The Boston police strike is one of the major events in American history. It occurred on 9 September 1919. During this year, Massachusetts alone experienced 396 strikes since many workers thought that it was the most appropriate way to induce changes in their places of work especially concerning their wages and the working environment. Most of them achieved this through the help of trade unions. The attempt of the Bostonian police to bring changes in their workforce led to major changes not only in the police force but also in the American community.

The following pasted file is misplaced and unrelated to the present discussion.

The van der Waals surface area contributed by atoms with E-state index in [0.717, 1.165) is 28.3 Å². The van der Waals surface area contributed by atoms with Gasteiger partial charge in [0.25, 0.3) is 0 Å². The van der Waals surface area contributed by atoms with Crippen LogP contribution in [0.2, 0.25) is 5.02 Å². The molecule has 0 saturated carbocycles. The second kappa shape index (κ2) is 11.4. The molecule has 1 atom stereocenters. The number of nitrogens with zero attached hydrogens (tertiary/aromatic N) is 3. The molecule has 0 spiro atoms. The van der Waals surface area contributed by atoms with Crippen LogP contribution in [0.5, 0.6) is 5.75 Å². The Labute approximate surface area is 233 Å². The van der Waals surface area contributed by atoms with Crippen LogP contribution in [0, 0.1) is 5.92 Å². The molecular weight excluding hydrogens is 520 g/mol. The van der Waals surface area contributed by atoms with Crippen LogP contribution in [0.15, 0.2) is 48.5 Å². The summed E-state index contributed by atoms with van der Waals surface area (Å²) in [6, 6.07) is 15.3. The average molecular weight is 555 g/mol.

Several factors led to the strike. The police had genuine grievances, which they started expressing as early as 1917 but the government did not respond. One of their concerns was the poor pay that the police received. According to Richard, the average police pay was 29 cents per hour with new recruits receiving $2 per day (1947, p.148). The condition had remained the same for over sixty years and the Bostonian police force felt that it was time that the government hiked their pay. In addition, the police had to dig deep into their pockets for their uniform and weapons as a requirement. They received no pay for the time they spent testifying in courtrooms. The police also experienced one of the poorest working conditions in the American workforce. For the police, a normal working day would last for 10-13 hours and in some instances, they had to work for seventeen hours a day (Russell, 2005, p. 30). Additionally, if the schedule required night duty, they had to spend the night in filthy rooms infested with bugs and rodents. Russell points out that the rooms were overcrowded forcing the police to share beds among other facilities in the police quarters (2005, p.52). Failure to receive attention from their leaders, the police decided to join the labor union in affiliation with the American Federation of labor, which met great opposition from the government. The opposition aggravated the police leading to the Boston police strike in 1919.